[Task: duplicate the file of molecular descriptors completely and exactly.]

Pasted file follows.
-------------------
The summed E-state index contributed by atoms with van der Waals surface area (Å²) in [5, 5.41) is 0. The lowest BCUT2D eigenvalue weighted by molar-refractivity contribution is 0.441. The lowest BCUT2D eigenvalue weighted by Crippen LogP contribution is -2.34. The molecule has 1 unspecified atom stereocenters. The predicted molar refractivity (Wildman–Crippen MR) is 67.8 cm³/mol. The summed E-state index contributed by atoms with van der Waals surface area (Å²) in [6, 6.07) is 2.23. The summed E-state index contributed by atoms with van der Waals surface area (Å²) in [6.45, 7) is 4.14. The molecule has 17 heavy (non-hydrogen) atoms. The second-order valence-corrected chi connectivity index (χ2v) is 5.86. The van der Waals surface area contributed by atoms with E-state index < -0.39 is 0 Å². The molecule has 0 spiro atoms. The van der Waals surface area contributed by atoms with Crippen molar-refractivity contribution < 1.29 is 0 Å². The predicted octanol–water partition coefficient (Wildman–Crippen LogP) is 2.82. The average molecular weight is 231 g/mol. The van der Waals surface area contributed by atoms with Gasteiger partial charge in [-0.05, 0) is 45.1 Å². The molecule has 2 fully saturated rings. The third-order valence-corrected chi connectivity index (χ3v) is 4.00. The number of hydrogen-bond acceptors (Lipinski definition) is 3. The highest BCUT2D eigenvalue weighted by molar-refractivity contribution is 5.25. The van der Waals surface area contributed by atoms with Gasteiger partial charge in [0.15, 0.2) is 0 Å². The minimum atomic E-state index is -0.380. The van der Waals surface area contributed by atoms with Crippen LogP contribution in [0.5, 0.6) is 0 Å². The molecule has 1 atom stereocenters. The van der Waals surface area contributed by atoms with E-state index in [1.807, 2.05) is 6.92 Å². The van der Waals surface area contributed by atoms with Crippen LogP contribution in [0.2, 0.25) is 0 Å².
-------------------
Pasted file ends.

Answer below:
The summed E-state index contributed by atoms with van der Waals surface area (Å²) in [5, 5.41) is 0. The lowest BCUT2D eigenvalue weighted by molar-refractivity contribution is 0.441. The lowest BCUT2D eigenvalue weighted by Crippen LogP contribution is -2.34. The molecule has 1 unspecified atom stereocenters. The predicted molar refractivity (Wildman–Crippen MR) is 67.8 cm³/mol. The summed E-state index contributed by atoms with van der Waals surface area (Å²) in [6, 6.07) is 2.23. The summed E-state index contributed by atoms with van der Waals surface area (Å²) in [6.45, 7) is 4.14. The molecule has 17 heavy (non-hydrogen) atoms. The second-order valence-corrected chi connectivity index (χ2v) is 5.86. The van der Waals surface area contributed by atoms with E-state index < -0.39 is 0 Å². The molecule has 0 spiro atoms. The van der Waals surface area contributed by atoms with Crippen molar-refractivity contribution < 1.29 is 0 Å². The predicted octanol–water partition coefficient (Wildman–Crippen LogP) is 2.82. The average molecular weight is 231 g/mol. The van der Waals surface area contributed by atoms with Gasteiger partial charge in [-0.05, 0) is 45.1 Å². The molecule has 2 fully saturated rings. The third-order valence-corrected chi connectivity index (χ3v) is 4.00. The number of hydrogen-bond acceptors (Lipinski definition) is 3. The highest BCUT2D eigenvalue weighted by molar-refractivity contribution is 5.25. The van der Waals surface area contributed by atoms with Gasteiger partial charge in [0.15, 0.2) is 0 Å². The minimum atomic E-state index is -0.380. The van der Waals surface area contributed by atoms with Crippen LogP contribution in [0.5, 0.6) is 0 Å². The molecule has 1 atom stereocenters. The van der Waals surface area contributed by atoms with E-state index in [1.807, 2.05) is 6.92 Å². The van der Waals surface area contributed by atoms with Crippen LogP contribution in [0.2, 0.25) is 0 Å².